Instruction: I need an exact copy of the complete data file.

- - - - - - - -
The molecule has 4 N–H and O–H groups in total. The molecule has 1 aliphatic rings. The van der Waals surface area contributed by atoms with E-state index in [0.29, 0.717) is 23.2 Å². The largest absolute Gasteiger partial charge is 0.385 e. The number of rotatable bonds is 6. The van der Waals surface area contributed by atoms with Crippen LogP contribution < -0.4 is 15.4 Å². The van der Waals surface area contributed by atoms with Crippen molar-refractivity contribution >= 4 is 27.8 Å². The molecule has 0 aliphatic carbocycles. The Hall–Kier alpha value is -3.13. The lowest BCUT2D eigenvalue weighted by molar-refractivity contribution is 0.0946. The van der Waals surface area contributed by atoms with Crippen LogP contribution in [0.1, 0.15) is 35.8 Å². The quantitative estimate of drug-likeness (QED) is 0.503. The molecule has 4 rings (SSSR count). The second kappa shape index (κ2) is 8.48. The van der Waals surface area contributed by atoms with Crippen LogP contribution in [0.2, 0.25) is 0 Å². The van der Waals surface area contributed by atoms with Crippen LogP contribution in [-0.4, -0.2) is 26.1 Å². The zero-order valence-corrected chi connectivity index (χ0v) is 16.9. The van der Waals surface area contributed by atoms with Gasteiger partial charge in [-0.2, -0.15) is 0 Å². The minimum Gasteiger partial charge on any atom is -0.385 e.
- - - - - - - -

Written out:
The molecule has 4 N–H and O–H groups in total. The molecule has 1 aliphatic rings. The van der Waals surface area contributed by atoms with E-state index in [0.29, 0.717) is 23.2 Å². The largest absolute Gasteiger partial charge is 0.385 e. The number of rotatable bonds is 6. The van der Waals surface area contributed by atoms with Crippen LogP contribution < -0.4 is 15.4 Å². The van der Waals surface area contributed by atoms with Crippen molar-refractivity contribution >= 4 is 27.8 Å². The molecule has 0 aliphatic carbocycles. The Hall–Kier alpha value is -3.13. The lowest BCUT2D eigenvalue weighted by molar-refractivity contribution is 0.0946. The van der Waals surface area contributed by atoms with Crippen LogP contribution in [0.1, 0.15) is 35.8 Å². The quantitative estimate of drug-likeness (QED) is 0.503. The molecule has 4 rings (SSSR count). The second kappa shape index (κ2) is 8.48. The van der Waals surface area contributed by atoms with Crippen LogP contribution in [0.2, 0.25) is 0 Å². The van der Waals surface area contributed by atoms with Crippen LogP contribution in [-0.4, -0.2) is 26.1 Å². The zero-order valence-corrected chi connectivity index (χ0v) is 16.9. The van der Waals surface area contributed by atoms with Gasteiger partial charge in [-0.2, -0.15) is 0 Å². The minimum Gasteiger partial charge on any atom is -0.385 e.